Britons aged 18-24 are particularly likely to say Oxford is a better university than Cambridge
Earlier this week The Guardian released the most recent edition of its university league table, which ranks UK universities according to criteria like student-to-staff ratios and career prospects for students. Cambridge University came out on top – pushing rival institution, Oxford University, into second place for the third consecutive year.
YouGov research reveals that when asked whether Oxford or Cambridge is a “better university”, university-age Britons who have an opinion on the matter say Oxford is better 43% of the time, while just 28% say Cambridge is Oxbridge's better half. In contrast, the two academic powerhouses are virtually tied among voters aged over 60, with 24% going for Cambridge and 22% for Oxford.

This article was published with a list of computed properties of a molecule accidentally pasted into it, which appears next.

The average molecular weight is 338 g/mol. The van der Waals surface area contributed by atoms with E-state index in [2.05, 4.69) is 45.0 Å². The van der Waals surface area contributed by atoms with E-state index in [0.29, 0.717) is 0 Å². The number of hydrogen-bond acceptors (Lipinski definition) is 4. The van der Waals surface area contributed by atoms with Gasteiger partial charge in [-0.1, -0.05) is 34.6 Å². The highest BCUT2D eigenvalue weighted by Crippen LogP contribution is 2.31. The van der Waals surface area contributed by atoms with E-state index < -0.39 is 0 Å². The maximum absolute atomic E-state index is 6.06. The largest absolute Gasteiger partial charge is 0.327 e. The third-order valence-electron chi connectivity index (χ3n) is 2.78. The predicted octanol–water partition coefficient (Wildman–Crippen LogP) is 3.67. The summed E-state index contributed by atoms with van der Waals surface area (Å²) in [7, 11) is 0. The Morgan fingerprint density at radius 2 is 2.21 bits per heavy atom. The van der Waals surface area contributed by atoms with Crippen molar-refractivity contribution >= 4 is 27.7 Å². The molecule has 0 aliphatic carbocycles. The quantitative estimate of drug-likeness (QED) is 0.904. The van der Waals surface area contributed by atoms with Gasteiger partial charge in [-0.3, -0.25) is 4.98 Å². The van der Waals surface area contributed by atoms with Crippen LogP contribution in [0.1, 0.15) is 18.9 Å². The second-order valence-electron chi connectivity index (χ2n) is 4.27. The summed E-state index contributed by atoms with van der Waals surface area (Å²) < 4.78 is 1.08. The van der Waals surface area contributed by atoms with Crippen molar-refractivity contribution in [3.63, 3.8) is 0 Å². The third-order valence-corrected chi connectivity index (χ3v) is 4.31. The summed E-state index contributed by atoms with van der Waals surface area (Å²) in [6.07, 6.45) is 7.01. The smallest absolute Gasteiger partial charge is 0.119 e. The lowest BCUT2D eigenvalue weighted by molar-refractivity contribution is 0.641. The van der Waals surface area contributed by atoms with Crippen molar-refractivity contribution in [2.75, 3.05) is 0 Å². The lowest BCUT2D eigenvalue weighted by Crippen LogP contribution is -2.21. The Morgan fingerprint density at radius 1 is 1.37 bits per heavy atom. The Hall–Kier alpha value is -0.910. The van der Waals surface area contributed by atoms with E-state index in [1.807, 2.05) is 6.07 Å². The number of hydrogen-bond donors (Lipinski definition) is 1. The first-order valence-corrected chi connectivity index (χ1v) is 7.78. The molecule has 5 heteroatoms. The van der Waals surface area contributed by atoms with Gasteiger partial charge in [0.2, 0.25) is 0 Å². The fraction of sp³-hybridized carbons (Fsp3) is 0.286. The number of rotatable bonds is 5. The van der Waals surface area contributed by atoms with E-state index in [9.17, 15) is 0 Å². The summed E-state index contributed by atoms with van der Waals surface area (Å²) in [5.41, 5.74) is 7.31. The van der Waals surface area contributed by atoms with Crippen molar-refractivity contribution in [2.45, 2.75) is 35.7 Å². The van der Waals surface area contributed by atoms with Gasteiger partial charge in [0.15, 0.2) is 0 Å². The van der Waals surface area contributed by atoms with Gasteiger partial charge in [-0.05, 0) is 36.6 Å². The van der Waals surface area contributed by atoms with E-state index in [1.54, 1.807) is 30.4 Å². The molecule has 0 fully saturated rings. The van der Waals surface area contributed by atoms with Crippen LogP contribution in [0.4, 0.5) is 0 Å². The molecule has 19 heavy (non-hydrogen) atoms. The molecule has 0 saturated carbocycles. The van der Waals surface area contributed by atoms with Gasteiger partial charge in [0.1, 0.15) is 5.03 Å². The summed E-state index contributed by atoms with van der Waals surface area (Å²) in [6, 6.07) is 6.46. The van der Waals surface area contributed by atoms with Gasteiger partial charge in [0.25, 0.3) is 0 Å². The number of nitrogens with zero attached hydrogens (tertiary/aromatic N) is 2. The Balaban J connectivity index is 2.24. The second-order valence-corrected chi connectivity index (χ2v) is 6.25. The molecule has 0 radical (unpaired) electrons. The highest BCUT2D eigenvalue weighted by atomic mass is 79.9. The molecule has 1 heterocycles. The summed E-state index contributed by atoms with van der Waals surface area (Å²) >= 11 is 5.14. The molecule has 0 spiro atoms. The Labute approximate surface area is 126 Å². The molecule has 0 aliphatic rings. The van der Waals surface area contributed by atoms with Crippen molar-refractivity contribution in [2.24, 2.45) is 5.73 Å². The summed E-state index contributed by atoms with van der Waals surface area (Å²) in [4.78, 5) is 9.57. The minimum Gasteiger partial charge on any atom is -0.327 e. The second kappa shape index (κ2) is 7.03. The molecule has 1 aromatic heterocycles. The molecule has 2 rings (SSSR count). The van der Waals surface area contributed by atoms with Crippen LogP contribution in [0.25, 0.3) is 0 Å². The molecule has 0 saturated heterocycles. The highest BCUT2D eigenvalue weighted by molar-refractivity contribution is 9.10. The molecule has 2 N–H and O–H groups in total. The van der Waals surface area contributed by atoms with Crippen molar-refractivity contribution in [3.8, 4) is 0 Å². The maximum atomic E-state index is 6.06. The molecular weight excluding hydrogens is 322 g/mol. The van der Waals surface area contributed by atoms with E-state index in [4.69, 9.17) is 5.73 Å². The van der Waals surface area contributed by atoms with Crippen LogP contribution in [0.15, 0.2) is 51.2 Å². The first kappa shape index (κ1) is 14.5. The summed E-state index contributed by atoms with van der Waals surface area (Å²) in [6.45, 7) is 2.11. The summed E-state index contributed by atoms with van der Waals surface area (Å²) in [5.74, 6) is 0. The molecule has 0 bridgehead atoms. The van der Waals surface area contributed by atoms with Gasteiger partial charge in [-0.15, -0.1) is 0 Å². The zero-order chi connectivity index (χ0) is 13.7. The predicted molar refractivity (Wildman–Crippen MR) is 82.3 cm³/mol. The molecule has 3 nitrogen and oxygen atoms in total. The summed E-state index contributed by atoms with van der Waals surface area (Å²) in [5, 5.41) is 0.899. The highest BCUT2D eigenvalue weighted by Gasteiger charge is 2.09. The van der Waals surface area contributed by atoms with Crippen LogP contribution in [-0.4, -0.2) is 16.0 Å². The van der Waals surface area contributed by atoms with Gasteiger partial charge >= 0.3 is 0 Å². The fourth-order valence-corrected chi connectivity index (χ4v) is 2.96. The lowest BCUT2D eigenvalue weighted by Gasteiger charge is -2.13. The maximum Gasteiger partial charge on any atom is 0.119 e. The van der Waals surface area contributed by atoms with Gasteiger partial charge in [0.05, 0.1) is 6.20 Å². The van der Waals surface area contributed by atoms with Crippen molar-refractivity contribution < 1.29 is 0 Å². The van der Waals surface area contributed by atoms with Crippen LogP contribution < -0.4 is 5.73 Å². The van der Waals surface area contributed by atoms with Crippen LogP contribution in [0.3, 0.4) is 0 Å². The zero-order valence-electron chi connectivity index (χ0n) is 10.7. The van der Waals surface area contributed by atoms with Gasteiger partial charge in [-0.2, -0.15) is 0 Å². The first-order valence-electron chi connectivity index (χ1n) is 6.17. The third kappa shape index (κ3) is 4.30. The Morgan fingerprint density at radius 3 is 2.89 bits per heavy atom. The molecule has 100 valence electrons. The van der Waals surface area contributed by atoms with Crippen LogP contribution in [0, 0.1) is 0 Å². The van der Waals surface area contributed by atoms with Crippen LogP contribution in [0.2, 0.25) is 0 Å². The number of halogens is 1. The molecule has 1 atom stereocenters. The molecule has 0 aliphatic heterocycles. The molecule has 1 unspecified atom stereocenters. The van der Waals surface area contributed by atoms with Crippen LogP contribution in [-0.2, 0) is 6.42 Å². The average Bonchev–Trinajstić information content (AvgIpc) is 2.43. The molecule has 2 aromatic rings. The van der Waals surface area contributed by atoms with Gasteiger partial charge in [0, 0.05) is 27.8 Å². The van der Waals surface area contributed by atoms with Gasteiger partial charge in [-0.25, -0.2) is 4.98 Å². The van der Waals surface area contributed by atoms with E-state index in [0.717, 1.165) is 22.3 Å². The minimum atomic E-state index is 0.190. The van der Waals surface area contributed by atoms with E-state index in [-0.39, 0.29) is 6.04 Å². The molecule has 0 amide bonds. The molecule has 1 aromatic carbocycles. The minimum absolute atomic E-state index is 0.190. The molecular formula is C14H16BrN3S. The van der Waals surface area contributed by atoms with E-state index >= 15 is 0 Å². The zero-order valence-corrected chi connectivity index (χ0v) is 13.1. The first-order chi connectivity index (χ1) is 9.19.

Oxford's lead was narrower among the British public at large. Nearly three in ten (29%) of all Britons who know how they feel about it choose Oxford, compared to 21% who choose Cambridge. Half (50%), however, say neither is better.
Political preferences also play a small part. Supporters of each major party are more likely to choose Oxford – where all but one of Britain's post-war Prime Ministers who attended university studied – over Cambridge, with one exception – Lib Dem voters, who prefer Cambridge by 30% to 19%.
The rivalry between the Britain’s two oldest universities, which are sometimes known collectively as “Oxbridge”, has existed for centuries. Their competition in university leagues tables continues to be tight: while Cambridge won out in the Guardian’s list, the Times Good University Guide put Oxford in the top spot from 2011-2013. Rankings from The Times for students enrolling in 2014 have yet to be released.